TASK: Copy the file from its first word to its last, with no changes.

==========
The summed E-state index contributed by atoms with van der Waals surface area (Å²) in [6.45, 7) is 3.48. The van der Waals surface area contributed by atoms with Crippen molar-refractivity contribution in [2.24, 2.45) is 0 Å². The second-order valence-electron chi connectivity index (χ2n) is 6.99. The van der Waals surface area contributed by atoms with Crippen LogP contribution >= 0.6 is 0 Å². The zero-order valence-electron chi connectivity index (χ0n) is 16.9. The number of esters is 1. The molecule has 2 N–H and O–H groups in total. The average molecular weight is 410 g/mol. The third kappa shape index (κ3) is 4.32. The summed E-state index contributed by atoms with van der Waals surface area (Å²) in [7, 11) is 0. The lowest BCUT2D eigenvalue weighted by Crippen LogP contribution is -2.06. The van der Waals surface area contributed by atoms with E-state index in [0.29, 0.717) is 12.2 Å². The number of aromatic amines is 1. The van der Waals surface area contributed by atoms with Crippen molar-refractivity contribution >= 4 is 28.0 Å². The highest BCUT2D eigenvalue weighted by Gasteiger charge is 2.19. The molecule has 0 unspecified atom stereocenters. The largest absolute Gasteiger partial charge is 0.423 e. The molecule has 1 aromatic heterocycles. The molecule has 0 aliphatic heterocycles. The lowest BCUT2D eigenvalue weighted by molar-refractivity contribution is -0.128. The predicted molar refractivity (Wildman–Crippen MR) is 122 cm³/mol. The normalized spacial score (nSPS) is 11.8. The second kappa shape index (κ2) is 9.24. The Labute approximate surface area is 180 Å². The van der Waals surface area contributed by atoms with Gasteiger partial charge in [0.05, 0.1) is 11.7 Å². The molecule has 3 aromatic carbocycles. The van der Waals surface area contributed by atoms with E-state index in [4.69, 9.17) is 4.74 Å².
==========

The summed E-state index contributed by atoms with van der Waals surface area (Å²) in [6.45, 7) is 3.48. The van der Waals surface area contributed by atoms with Crippen molar-refractivity contribution in [2.24, 2.45) is 0 Å². The second-order valence-electron chi connectivity index (χ2n) is 6.99. The van der Waals surface area contributed by atoms with Crippen LogP contribution >= 0.6 is 0 Å². The zero-order valence-electron chi connectivity index (χ0n) is 16.9. The number of esters is 1. The molecule has 2 N–H and O–H groups in total. The average molecular weight is 410 g/mol. The third kappa shape index (κ3) is 4.32. The summed E-state index contributed by atoms with van der Waals surface area (Å²) in [7, 11) is 0. The lowest BCUT2D eigenvalue weighted by Crippen LogP contribution is -2.06. The van der Waals surface area contributed by atoms with E-state index in [0.29, 0.717) is 12.2 Å². The number of aromatic amines is 1. The van der Waals surface area contributed by atoms with Crippen molar-refractivity contribution >= 4 is 28.0 Å². The highest BCUT2D eigenvalue weighted by Gasteiger charge is 2.19. The molecule has 0 unspecified atom stereocenters. The largest absolute Gasteiger partial charge is 0.423 e. The molecule has 1 aromatic heterocycles. The molecule has 0 aliphatic heterocycles. The lowest BCUT2D eigenvalue weighted by molar-refractivity contribution is -0.128. The predicted molar refractivity (Wildman–Crippen MR) is 122 cm³/mol. The normalized spacial score (nSPS) is 11.8. The second kappa shape index (κ2) is 9.24. The Labute approximate surface area is 180 Å². The van der Waals surface area contributed by atoms with Gasteiger partial charge in [0.05, 0.1) is 11.7 Å². The molecule has 3 aromatic carbocycles. The van der Waals surface area contributed by atoms with E-state index in [4.69, 9.17) is 4.74 Å².